Tobacco Free Coalition holds first Copiah-Lincoln meeting to begin fight for community health

Published 1:18 pm Friday, February 10, 2023

BROOKHAVEN — Mississippi Tobacco-Free Coalition of Copiah-Lincoln Counties held its first meeting Thursday with concerned community members, school leaders, a former alderman, representatives from the Mississippi State Department of Health and Office of Tobacco Control. Falana McDaniel is the Project Director for the Copiah-Lincoln County MTFC. 

A native of Brookhaven, she is hoping to use integrated program activities to prevent the initiation of tobacco into youth, reduce exposure to secondhand smoke and provide cessation services for adults struggling with nicotine addiction. 

Tobacco and smoking are a health concern and 5,400 people die in Mississippi every year from smoking related illnesses. McDaniel said second hand smoke can cause health problems for people who aren’t making the choice to actively smoke. 

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“I’ve had lung problems because of secondhand smoke. This coalition is a way to help the community health wise,” McDaniel said. “We want to promote healthy living and reduce the economic burden on the community. I see the negative impacts tobacco has on people and I want to educate people about it.” 

The coalition will meet on a quarterly basis and will work to promote and protect the health of all residents by reducing tobacco related illness and death. Copiah-Lincoln MTFC will fight against tobacco by proposing smoke free ordinances, like the one Karen Sullivan worked to pass in Brookhaven nearly a decade ago, to municipalities and the counties. 

Kenneth Judie, with the Mississippi Department of Health Alcohol and Tobacco Coalition, said Mississippi is actually number 1 in municipalities who have passed smoke-free ordinances. Brookhaven updated its smoke free ordinance to include e-cigarettes or vapes in 2019. 

Judie is originally from New Orleans and first came to work with the Department of Health in the Delta where he fought for smoke free ordinances. He now oversees the grants for the MTFC in Mississippi. Currently, they are trying to tackle smoking in municipalities in Copiah County and will soon try to target it in the county.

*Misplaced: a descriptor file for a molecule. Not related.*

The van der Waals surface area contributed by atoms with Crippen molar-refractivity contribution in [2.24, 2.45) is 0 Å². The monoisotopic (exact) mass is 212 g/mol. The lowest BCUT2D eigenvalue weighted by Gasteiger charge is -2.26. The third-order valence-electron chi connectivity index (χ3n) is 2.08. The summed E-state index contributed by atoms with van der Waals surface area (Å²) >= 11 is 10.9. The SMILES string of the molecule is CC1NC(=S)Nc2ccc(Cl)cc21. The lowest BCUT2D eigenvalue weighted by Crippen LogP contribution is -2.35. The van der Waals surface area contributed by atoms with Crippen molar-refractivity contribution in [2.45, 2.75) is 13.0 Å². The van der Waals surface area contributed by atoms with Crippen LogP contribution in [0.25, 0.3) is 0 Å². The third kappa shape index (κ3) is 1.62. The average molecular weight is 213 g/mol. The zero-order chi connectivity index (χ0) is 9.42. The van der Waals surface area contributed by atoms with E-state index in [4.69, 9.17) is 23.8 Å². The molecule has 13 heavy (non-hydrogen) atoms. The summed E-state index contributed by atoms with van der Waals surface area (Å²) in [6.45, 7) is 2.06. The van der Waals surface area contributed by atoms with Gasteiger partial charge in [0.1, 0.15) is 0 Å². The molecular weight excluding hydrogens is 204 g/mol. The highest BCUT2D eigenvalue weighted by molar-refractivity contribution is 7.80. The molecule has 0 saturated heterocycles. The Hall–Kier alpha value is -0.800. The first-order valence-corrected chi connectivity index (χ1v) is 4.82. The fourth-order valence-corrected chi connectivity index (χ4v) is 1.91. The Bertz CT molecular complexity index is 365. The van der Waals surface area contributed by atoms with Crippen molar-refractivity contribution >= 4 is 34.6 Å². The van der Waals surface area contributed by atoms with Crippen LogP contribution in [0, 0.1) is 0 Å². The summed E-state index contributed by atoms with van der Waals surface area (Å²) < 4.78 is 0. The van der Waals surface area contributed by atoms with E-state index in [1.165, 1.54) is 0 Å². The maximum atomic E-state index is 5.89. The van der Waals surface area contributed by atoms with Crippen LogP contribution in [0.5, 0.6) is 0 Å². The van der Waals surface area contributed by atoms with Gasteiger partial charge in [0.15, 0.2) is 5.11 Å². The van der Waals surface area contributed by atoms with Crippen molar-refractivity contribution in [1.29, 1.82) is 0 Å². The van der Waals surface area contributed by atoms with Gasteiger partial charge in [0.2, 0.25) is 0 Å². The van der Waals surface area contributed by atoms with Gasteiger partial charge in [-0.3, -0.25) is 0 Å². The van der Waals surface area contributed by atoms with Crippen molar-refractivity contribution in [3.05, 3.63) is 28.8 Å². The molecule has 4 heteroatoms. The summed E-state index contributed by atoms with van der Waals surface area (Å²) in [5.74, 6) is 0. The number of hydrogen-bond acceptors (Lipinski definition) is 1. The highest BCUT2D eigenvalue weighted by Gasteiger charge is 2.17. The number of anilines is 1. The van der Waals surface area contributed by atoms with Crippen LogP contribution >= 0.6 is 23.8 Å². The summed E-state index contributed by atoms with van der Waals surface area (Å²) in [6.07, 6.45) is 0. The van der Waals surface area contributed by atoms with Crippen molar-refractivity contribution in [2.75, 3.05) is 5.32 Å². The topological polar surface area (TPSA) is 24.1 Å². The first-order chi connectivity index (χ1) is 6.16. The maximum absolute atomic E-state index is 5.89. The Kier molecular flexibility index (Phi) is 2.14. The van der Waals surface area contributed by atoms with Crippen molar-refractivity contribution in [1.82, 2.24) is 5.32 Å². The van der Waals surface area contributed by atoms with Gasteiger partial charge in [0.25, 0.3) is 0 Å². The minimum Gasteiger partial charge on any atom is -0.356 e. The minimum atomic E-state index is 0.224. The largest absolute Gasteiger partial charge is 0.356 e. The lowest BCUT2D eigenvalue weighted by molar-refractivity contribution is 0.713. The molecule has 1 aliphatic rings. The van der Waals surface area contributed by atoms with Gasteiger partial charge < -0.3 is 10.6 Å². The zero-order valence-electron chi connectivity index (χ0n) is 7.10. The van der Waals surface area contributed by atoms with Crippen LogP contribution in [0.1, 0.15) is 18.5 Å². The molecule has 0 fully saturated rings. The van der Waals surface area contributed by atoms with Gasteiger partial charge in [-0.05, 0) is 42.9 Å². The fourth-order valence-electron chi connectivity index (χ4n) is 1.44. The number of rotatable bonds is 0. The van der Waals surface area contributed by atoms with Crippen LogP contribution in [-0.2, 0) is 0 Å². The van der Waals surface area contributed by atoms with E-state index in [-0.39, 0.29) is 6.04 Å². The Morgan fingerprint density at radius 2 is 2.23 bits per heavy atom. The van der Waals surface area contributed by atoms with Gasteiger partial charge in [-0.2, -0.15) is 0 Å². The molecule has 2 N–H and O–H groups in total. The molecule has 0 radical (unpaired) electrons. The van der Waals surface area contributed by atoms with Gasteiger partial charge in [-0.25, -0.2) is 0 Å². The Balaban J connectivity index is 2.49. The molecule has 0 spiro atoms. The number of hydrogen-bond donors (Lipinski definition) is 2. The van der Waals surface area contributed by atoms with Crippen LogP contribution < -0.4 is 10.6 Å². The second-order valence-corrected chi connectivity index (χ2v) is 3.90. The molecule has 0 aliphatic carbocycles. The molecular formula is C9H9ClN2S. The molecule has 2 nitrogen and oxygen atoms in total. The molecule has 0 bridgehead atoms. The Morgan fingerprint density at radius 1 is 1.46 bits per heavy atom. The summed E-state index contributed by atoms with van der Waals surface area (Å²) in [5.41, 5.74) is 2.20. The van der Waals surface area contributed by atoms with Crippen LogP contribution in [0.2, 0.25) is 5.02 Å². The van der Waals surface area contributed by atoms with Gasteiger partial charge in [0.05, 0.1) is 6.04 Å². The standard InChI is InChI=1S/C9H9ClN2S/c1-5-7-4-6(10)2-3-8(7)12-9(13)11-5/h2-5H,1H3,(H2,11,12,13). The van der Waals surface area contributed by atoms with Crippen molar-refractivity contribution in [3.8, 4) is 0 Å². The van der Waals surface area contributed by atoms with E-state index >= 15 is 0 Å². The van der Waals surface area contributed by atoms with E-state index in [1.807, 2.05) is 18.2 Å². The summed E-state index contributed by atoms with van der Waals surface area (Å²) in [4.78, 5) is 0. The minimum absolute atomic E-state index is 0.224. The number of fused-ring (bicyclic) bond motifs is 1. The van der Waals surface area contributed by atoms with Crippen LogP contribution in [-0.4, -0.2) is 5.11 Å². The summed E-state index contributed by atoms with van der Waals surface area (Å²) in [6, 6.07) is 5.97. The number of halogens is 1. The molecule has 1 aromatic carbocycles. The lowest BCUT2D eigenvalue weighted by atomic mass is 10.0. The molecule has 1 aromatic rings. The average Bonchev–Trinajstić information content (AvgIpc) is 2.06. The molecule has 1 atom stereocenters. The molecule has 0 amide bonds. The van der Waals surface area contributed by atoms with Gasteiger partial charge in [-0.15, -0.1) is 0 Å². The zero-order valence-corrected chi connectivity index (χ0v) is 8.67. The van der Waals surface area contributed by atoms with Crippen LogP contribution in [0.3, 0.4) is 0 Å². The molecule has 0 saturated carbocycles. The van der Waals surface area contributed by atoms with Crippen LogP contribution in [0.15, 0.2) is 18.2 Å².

A fifth of the adults in Mississippi smoke or use tobacco products according to statistics from 2019. Expenditures on healthcare costs due to smoking was $1.2 billion in 2009. 

Another issue facing Mississippians is the youth’s exposure to tobacco products especially through e-cigarettes and vapes. Brookhaven High School currently utilizes a detector in bathrooms on campus to combat vaping and e-cigarettes. 

The CDC reports 27.6 percent of Mississippi high school youth reported using tobacco products in 2019. This included e-cigarettes and 6.6 percent reported smoking cigarettes. 

“Hopefully we will have legislation coming up. We are trying to ban nicotine. We are so close to doing so and it would help because nicotine is very addictive,” Judie said. “Nicotine gets our kids to come back and continue to vape. It is a problem especially in the African-American communities. Our goal is to network and come up with a plan to work with adults and kids. We want to provide education, prevention and enforcement.” 

Anyone who struggles with an addiction to nicotine and is looking for a way to quit has a few options. One way is to call the tobacco quitline at 1.800.quitnow. People can also  visit to start their journey to recovery.  

King’s Daughter Medical Center offers a cessation program. Doctors in the area recommend patients to those services but they are not always willing to take the step. Tyson Kirkland leads the cessation program at KDMC. 

“Nicotine gets you to keep coming back. It is extremely addictive and dangerous,” he said. “Vapes are even more dangerous. They aren’t regulated. The chemical makeup is high. No one regulates what goes into them. It could be very dangerous.” 

Thursday’s meeting served as an introduction to tobacco and why the coalition is wanting to combat tobacco use and diseases in Copiah and Lincoln Counties. The next quarterly meeting will be in May.